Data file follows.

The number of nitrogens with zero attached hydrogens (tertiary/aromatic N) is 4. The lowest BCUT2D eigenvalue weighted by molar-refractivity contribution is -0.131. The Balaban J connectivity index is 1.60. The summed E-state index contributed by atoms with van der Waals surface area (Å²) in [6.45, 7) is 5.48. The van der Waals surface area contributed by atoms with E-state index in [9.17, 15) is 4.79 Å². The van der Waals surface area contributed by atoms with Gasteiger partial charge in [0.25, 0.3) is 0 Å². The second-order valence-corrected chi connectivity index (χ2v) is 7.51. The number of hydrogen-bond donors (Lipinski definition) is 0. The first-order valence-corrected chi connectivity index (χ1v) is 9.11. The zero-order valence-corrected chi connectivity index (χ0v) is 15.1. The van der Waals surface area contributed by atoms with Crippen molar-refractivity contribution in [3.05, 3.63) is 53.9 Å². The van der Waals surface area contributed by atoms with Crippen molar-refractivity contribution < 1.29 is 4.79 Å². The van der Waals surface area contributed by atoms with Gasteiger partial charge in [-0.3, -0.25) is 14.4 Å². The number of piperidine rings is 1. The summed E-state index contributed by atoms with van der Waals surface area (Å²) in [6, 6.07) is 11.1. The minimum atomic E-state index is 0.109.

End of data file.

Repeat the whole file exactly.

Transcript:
The number of nitrogens with zero attached hydrogens (tertiary/aromatic N) is 4. The lowest BCUT2D eigenvalue weighted by molar-refractivity contribution is -0.131. The Balaban J connectivity index is 1.60. The summed E-state index contributed by atoms with van der Waals surface area (Å²) in [6.45, 7) is 5.48. The van der Waals surface area contributed by atoms with E-state index in [9.17, 15) is 4.79 Å². The van der Waals surface area contributed by atoms with Gasteiger partial charge in [0.25, 0.3) is 0 Å². The second-order valence-corrected chi connectivity index (χ2v) is 7.51. The number of hydrogen-bond donors (Lipinski definition) is 0. The first-order valence-corrected chi connectivity index (χ1v) is 9.11. The zero-order valence-corrected chi connectivity index (χ0v) is 15.1. The van der Waals surface area contributed by atoms with Crippen molar-refractivity contribution in [3.05, 3.63) is 53.9 Å². The van der Waals surface area contributed by atoms with Crippen molar-refractivity contribution < 1.29 is 4.79 Å². The van der Waals surface area contributed by atoms with Gasteiger partial charge in [-0.3, -0.25) is 14.4 Å². The number of piperidine rings is 1. The summed E-state index contributed by atoms with van der Waals surface area (Å²) in [6, 6.07) is 11.1. The minimum atomic E-state index is 0.109.